Sunday, April 19, 2015

"Empowering Education" - Shor


In "Empowering Education," Ira Shor argues that schooling should be more focused on student participation and empowerment rather than the memorization of facts and standardized knowledge. He believes that "to teach skills and information without relating them to society and to the students' contexts turns education into an authoritarian transfer of official words, a process that severely limits student development as democratic citizens" (18). By relating the subject material to the students own lives, their critical thinking will be more in depth because they are connected with the material rather than bored by a long, typical lecture. (Click here to see the advantages and disadvantages of these commonly seen lectures) Through this participatory approach, the students' educational experiences can be transformed through empowering dialogue. Resistance is seen so often in classrooms because the students are bored by or rejecting the standard mode of instruction. By encouraging this participatory learning model, students will become engaged with the material by having the ability to make connections to their lives, their families, their community, and the greater society. Being in control of the learning process holds students more accountable and makes them more likely to achieve greater understanding.

In the second chapter of the Shor article, he proposes a model to show how the participatory model can be applied in classrooms. The teacher is seen as the "problem poser" in this example. "Problem posing focuses on power relations in the classroom, in the institution, in the formation of standard canons of knowledge, and in society at large. It considers the social and cultural context of education, asking how student subjectivity and economic conditions affect the learning process" (31). Rather than following the traditional classroom lecturing routine, problem posing teachers use the students backgrounds, experiences, and opinions to shape the curriculum. By doing this, teachers and students are able to connect through sharing their opinions and learning from each other, rather than from a "central bank of knowledge" determined by the government. Everyone's point of view is explored in this model and the students express their understanding to gain more knowledge and understanding of how the material relates to themselves and how it plays out in society.

I really liked this article and the subject material that it focused on. I agree with Shor and find his model to be really interesting. Though this article took me all weekend to read since it was a little long and really hard to focus all my attention on it during my dance competition this weekend, I thought that this article ended our formal readings nicely by combining all the material we have explored this semester and laying out a plan to enact these teachings in our own classrooms one day. Empowering education was a really big theme in my high school, and I recall experiencing some of the approaches used in Shor's article in my high school classes. It was really cool to read about the different approach to classroom learning, and I liked how he provided such detailed examples.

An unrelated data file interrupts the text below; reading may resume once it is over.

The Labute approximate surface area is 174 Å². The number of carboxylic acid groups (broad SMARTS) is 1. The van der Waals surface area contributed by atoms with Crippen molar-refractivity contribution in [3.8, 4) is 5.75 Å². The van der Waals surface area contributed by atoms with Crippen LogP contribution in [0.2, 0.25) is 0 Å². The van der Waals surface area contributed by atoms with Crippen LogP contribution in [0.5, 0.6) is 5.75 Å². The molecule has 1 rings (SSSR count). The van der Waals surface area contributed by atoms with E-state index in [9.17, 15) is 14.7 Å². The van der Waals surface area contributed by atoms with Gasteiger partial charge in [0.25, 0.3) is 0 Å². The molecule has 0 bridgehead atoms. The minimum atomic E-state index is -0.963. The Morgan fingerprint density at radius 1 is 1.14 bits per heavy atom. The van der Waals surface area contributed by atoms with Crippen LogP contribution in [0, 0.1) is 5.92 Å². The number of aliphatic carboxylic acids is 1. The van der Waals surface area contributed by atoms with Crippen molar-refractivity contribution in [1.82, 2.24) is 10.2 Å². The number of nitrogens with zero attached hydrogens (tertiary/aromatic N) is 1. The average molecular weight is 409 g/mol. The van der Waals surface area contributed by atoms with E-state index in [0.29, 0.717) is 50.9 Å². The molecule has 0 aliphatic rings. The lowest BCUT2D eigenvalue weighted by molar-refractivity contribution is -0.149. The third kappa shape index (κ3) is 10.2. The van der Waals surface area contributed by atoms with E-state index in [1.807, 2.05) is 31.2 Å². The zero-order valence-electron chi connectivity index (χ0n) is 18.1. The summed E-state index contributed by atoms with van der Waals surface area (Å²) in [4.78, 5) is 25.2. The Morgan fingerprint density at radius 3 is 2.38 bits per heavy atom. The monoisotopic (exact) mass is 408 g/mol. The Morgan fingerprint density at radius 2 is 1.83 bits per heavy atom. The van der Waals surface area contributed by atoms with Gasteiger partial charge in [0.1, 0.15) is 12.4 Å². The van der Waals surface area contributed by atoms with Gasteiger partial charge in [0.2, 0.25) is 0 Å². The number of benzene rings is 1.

I wanted to connect this article to Delpit because I feel that it really exemplifies the culture of power. Shor says that education is politics. It is not neutral, but it encourages the status quo or the domination of white, male culture being placed in the school curriculum, rather than the history of the oppressed and minority groups. This is because those in power and frequently least aware of their power and they are the ones who determine the rules of the culture of power. This is seen in the curriculum set by the government. Those that are in power in our society get to decide what teachers must teach, while those who are not in power are frequently left out or forgotten. However, Shor shows us how we can manipulate the curriculum by using the participatory approach to explore and question the required curriculum rather than accepting and memorizing it without critically examining it.

Talking Point: Has anyone been in a participatory, problem posing classroom environment before this class? How has your education and understanding of the material differed from typical classes?

1 comment:

  1. Good job on your blog. I think you did a great job summing up Shor's main points. I really like how you connected the article to Delpit. When I was reading the article I also saw a connection to Delpit.